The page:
Although originally only corporate governance scholars were concerned with corporate governance issues, also organizational scholars have begun to take interest in boards reality and its effects and started questioning the effectiveness of the underlying principles that shape boards behavior and micro-climate. The topic how rules shape behavior and behavior shapes rules, procedures, conventions and cultures, has become increasingly relevant for scholarly debates on organizational learning (Cannon & Edmondson, 2005; Madsen & Desai, 2010), neoinstitutional perspective on organizations (Cornelissen et al., 2015), sociocognitive perspectives on management (Pfaffer et al., 2019), and leadership (Eberly et al., 2013). Organizational scholars have arrived to the conclusion that corporate governance is not a separate domain of research focused on boards effective monitoring, but rather is an integral part of organizations (Filatotchev, Aguilera, & Wright, 2020). Indeed, how can organizations be understood without understanding the effects and relation of board failures on rules and conventions on leadership, culture and vice versa, or without understanding how, when, and why rules were enacted in the first place? Moreover, how can we understand if and how boards create good life if we do not know what happens in the boardroom (Leblanc & Schwartz, 2007), how they frame their responsibility (Boivie et al., 2021) and decide to speak up or silence what they think and feel (Engbers, 2017; Veltrop et al., 2021; Why et al., 2021)? Therefore, we also need to understand the legacy and history of governance and its current effects on leadership, board dynamics and organizational culture and firm performance.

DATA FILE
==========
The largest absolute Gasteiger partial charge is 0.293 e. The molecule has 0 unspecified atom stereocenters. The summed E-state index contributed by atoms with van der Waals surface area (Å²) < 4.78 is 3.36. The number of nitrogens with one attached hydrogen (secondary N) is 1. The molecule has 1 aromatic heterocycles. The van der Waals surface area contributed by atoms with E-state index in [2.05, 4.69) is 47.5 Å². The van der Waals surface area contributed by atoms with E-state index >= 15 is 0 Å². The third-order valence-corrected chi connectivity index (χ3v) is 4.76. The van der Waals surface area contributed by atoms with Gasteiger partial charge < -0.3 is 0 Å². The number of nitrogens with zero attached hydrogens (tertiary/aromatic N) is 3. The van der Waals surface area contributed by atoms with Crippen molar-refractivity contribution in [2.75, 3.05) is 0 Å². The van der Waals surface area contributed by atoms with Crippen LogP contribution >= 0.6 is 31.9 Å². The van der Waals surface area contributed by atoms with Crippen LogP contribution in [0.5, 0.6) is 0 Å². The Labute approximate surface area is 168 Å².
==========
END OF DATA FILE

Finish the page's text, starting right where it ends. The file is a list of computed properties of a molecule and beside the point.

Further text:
With this Call for Papers, we aim to contribute to an increasingly emerging research area on the topics of boards of directors and their stakeholders including external authorities, legislators, politicians on institutional logic and rules and conventions and seek to contribute to organizational studies, management and leadership literature. We seek papers that adopt any relevant and fruitful epistemological, theoretical, and methodological perspective to address relevant questions, including socio-psychological approaches (particularly dealing with upper echelons or leadership), institutional theory, power or political perspectives and communication theory, linguistics, narrative, discourse, or rhetorical analysis. Papers can focus on the performative effects of codes and rules, the performative effects of language and of framing on executives and non-executives and their stakeholders; attend to the interactive and communicative construction of institutions; and involve a retrospective and prospective process, prescriptive, and descriptive approaches to studying leadership processes. We also invite papers that are concerned with the way board members, executives and non-executives, experience the reality of being-in-the-board, of their response to rules and restrictions and how it effects decision-making and governance more generally.